A confluence of groups inclined toward Hillary Clinton gave her an easy victory in the West Virginia primary, with less-educated, lower-income whites predominating in this Southern state.
In a trouble sign for delegate-leader Barack Obama, barely half said they would vote for him in November if he is the party's nominee.
Racially motivated voting ran somewhat higher than elsewhere: Two in 10 whites said the race of the candidate was a factor in their vote, second only to Mississippi. Just 31 percent of those voters said they'd support Obama against presumptive Republican nominee John McCain, fewer than in other primaries where the question's been asked.
Indeed, as noted, among all West Virginia primary voters, only 49 percent said they would support Obama vs. McCain, far fewer than elsewhere and one of many signs of antipathy toward Obama in the state.
Among Clinton's supporters, just 38 percent said they would vote for Obama against McCain; nearly as many said they would back McCain; and the rest said they would sit it out.
Still, there was room for some criticism of Clinton.
Even in her broad victory, 58 percent of voters said she had attacked her opponent unfairly; fewer, 51 percent, said Obama had attacked unfairly.
Notably, among those who said Clinton had attacked unfairly, 57 percent voted for her anyway.
Bringing "needed change," Obama's trademark, again was the most-desired candidate trait, picked by 46 percent in West Virginia as most important -- near its level across all primaries to date.
But here Obama only lost those "change" voters to Clinton, 50-44 percent, after winning them by a wide margin elsewhere. Clinton swamped him among voters focused on other attributes.
It also was a state where minds have been made up for some time: Seventy-five percent said they'd decided on their candidate more than a week ago, in the high end for early deciders this year.
As noted, there was significant criticism of Obama among the West Virginia electorate. Half of voters thought that at least to some extent he shares the views of his controversial former pastor, the Rev. Jeremiah Wright (though fewer, about two in 10, thought he shares "a lot" of views with Wright).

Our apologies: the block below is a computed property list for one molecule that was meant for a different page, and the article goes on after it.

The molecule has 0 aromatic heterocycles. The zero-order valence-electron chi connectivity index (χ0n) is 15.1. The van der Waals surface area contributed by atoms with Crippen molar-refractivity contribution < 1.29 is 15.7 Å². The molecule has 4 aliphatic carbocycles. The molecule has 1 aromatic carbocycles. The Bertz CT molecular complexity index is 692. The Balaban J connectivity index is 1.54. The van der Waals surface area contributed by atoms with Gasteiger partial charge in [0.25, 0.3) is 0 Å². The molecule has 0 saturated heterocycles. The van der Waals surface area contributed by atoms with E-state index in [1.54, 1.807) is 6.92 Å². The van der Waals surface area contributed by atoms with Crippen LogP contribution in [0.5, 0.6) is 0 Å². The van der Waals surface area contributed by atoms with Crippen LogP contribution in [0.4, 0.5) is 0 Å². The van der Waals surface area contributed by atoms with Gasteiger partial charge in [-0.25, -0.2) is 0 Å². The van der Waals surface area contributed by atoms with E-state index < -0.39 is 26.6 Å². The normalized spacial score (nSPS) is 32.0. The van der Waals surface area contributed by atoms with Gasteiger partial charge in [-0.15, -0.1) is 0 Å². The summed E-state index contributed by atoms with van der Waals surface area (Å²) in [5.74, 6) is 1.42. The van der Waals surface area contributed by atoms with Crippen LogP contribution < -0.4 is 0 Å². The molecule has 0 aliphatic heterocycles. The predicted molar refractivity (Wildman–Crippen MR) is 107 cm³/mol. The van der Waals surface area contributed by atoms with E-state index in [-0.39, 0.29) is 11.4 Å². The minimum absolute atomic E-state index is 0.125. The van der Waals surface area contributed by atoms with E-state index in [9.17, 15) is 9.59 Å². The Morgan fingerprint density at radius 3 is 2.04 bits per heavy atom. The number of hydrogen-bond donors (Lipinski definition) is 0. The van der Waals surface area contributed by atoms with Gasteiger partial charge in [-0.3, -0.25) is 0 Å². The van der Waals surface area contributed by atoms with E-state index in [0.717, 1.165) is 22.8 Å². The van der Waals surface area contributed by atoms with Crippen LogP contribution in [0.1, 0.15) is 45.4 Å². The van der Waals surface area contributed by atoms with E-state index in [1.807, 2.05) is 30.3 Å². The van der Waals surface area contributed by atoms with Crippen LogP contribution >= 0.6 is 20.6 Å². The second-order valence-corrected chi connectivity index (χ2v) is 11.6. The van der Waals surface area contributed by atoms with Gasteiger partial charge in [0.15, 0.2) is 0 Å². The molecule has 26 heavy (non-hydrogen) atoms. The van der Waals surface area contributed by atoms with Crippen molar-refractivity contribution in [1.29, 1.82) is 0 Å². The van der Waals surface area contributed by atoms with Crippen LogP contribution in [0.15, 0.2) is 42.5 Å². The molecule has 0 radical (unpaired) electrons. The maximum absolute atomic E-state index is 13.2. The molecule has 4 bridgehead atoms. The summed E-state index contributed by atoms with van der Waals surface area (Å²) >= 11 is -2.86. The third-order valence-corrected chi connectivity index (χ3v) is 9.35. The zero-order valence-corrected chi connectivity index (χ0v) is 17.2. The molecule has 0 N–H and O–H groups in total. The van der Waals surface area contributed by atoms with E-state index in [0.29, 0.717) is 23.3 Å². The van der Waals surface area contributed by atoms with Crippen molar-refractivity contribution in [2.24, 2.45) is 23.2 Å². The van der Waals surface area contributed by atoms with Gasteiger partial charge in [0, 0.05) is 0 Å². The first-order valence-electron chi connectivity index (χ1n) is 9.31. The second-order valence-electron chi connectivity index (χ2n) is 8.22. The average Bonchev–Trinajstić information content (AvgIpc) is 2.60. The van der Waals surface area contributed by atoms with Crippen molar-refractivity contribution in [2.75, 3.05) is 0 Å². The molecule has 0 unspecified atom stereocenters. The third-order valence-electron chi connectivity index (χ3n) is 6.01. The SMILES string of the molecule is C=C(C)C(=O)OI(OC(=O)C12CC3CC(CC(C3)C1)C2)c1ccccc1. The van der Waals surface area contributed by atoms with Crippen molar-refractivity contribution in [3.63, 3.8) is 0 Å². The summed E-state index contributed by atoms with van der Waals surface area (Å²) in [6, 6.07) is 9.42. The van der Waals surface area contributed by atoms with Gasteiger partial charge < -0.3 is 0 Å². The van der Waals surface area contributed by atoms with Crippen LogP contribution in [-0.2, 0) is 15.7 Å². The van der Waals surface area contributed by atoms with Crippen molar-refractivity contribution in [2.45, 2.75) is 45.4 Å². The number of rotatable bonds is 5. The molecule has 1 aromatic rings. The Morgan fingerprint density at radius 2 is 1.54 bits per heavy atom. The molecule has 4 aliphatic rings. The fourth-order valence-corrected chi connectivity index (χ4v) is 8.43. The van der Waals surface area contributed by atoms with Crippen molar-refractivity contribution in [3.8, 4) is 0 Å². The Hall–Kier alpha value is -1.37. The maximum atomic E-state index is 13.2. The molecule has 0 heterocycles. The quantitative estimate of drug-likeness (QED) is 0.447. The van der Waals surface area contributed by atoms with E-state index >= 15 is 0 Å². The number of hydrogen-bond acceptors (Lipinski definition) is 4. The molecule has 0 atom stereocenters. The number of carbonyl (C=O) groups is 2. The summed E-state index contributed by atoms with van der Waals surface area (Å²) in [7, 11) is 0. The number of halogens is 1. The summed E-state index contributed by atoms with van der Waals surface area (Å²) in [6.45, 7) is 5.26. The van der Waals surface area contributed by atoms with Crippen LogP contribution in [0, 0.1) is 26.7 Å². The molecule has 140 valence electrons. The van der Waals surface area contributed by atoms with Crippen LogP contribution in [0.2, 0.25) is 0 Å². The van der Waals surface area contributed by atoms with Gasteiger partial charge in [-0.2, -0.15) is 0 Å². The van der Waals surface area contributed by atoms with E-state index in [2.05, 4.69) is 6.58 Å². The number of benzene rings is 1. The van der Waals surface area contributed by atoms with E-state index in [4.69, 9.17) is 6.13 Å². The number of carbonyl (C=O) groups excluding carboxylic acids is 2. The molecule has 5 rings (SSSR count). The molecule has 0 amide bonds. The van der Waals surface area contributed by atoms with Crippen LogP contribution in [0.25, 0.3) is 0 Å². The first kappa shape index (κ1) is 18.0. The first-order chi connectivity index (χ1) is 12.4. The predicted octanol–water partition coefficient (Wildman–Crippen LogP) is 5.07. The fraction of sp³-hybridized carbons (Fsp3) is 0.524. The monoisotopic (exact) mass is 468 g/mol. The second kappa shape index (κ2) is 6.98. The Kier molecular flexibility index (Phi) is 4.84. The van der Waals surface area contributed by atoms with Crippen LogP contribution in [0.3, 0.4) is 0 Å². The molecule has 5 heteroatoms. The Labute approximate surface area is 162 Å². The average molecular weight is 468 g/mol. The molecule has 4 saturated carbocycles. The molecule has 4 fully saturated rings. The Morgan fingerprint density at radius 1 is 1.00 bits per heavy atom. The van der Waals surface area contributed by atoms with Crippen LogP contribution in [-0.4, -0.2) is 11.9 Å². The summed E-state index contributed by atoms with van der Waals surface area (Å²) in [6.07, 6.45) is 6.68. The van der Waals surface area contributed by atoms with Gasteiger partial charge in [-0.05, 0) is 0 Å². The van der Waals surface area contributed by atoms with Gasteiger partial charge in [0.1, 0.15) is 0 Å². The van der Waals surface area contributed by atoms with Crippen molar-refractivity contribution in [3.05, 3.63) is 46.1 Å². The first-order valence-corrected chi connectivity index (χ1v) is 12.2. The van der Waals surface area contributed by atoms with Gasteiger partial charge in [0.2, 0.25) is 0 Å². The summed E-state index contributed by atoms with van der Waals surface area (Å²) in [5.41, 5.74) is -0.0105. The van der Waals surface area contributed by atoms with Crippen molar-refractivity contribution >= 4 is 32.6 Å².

While 74 percent said they would be satisfied with Clinton as the nominee, just 42 percent said they would be satisfied with Obama. And while seven in 10 said Clinton shares their values, only 43 percent said that about Obama.
Fifty-five percent doubted Obama's honesty and trustworthiness, an attribute on which he has bettered Clinton elsewhere. In the five previous primaries where the question has been asked, 66 percent called Obama honest, compared with 55 percent who said that of Clinton.
In West Virginia, 64 percent called Clinton honest, while only 43 percent said that about Obama.
Even among voters in West Virginia who said Clinton is not honest and trustworthy, just over a third (35 percent) voted for her anyway -- her best performance in this group to date, up from about a quarter of such voters in previous races.
Ninety-six percent of voters were whites, just 29 percent were college graduates -- the fewest in any primary this year -- and 55 percent had household incomes under $50,000, among the most in primaries to date.
Working-class whites have been among Clinton's best groups; she has won less-educated white voters, for example, by a 2-1 margin in previous primaries to date.
Clinton won all West Virginia whites by a wide margin, 69-23 percent, but not a bigger one than she has seen in some previous primaries, particularly Southern ones. She won whites by 79-16 percent in Arkansas, 72-25 percent in Alabama, 70-26 percent in Mississippi and 67-26 percent in Tennessee. (She also won whites by a like margin, 66-31 percent, in New Jersey.)
Clinton's husband may have helped: Sixty-two percent said his campaigning in the state was at least somewhat important in their vote, and they favored her over Obama by a 80-15 percent margin.
However, the large number of early deciders make that look more like a general pro-Clinton comment than a true measure of vote influence.
In North Carolina, Pennsylvania and Indiana, the other Democratic primaries in which Obama-McCain matchups have been asked, 74, 73 and 71 percent, respectively, said they would support Obama as the nominee; as noted, just under half said so in West Virginia.
Similarly, among Clinton supporters in those states, 47, 54 and 49 percent said they'd back Obama as the nominee, compared with 38 percent here.
Finally, West Virginia voters by 64-33 percent favored the idea of suspending the federal gasoline tax, an idea backed by Clinton and opposed by Obama.
In a national ABC News/Washington Post poll this week, Americans divided evenly on the proposal; among Democrats, most Clinton supporters favored it, while most Obama supporters were opposed.